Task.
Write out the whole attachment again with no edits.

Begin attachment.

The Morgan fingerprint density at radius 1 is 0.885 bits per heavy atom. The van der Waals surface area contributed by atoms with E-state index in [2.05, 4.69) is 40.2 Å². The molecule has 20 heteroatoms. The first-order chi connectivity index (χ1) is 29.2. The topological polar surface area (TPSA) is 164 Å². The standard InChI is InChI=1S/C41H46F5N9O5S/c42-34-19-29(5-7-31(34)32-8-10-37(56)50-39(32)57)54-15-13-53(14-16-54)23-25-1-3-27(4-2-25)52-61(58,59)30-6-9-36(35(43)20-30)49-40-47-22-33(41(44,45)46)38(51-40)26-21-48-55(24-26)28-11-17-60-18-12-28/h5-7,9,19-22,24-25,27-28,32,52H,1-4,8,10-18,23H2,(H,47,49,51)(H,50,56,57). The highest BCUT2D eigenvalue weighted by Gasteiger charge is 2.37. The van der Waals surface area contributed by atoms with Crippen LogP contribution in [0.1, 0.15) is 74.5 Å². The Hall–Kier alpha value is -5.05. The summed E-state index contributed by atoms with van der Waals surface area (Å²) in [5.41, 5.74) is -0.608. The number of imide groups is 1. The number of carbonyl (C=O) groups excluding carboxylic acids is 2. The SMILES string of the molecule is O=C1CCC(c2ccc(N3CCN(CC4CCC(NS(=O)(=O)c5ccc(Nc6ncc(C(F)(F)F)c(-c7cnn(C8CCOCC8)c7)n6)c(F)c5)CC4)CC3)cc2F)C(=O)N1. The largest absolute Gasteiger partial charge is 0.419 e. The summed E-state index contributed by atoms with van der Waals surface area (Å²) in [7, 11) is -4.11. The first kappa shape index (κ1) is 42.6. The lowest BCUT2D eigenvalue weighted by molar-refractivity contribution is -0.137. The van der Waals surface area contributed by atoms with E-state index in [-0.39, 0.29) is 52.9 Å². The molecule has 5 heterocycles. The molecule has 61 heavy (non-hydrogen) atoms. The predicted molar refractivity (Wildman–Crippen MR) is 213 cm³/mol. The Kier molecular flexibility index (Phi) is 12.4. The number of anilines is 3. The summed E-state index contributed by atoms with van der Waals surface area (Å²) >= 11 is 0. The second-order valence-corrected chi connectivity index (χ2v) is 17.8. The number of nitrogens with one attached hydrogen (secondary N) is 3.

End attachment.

The Morgan fingerprint density at radius 1 is 0.885 bits per heavy atom. The van der Waals surface area contributed by atoms with E-state index in [2.05, 4.69) is 40.2 Å². The molecule has 20 heteroatoms. The first-order chi connectivity index (χ1) is 29.2. The topological polar surface area (TPSA) is 164 Å². The standard InChI is InChI=1S/C41H46F5N9O5S/c42-34-19-29(5-7-31(34)32-8-10-37(56)50-39(32)57)54-15-13-53(14-16-54)23-25-1-3-27(4-2-25)52-61(58,59)30-6-9-36(35(43)20-30)49-40-47-22-33(41(44,45)46)38(51-40)26-21-48-55(24-26)28-11-17-60-18-12-28/h5-7,9,19-22,24-25,27-28,32,52H,1-4,8,10-18,23H2,(H,47,49,51)(H,50,56,57). The highest BCUT2D eigenvalue weighted by Gasteiger charge is 2.37. The van der Waals surface area contributed by atoms with Crippen LogP contribution in [0.1, 0.15) is 74.5 Å². The Hall–Kier alpha value is -5.05. The summed E-state index contributed by atoms with van der Waals surface area (Å²) in [5.41, 5.74) is -0.608. The number of imide groups is 1. The number of carbonyl (C=O) groups excluding carboxylic acids is 2. The SMILES string of the molecule is O=C1CCC(c2ccc(N3CCN(CC4CCC(NS(=O)(=O)c5ccc(Nc6ncc(C(F)(F)F)c(-c7cnn(C8CCOCC8)c7)n6)c(F)c5)CC4)CC3)cc2F)C(=O)N1. The largest absolute Gasteiger partial charge is 0.419 e. The summed E-state index contributed by atoms with van der Waals surface area (Å²) in [7, 11) is -4.11. The first kappa shape index (κ1) is 42.6. The lowest BCUT2D eigenvalue weighted by molar-refractivity contribution is -0.137. The van der Waals surface area contributed by atoms with E-state index in [-0.39, 0.29) is 52.9 Å². The molecule has 5 heterocycles. The molecule has 61 heavy (non-hydrogen) atoms. The predicted molar refractivity (Wildman–Crippen MR) is 213 cm³/mol. The Kier molecular flexibility index (Phi) is 12.4. The number of anilines is 3. The summed E-state index contributed by atoms with van der Waals surface area (Å²) >= 11 is 0. The second-order valence-corrected chi connectivity index (χ2v) is 17.8. The number of nitrogens with one attached hydrogen (secondary N) is 3.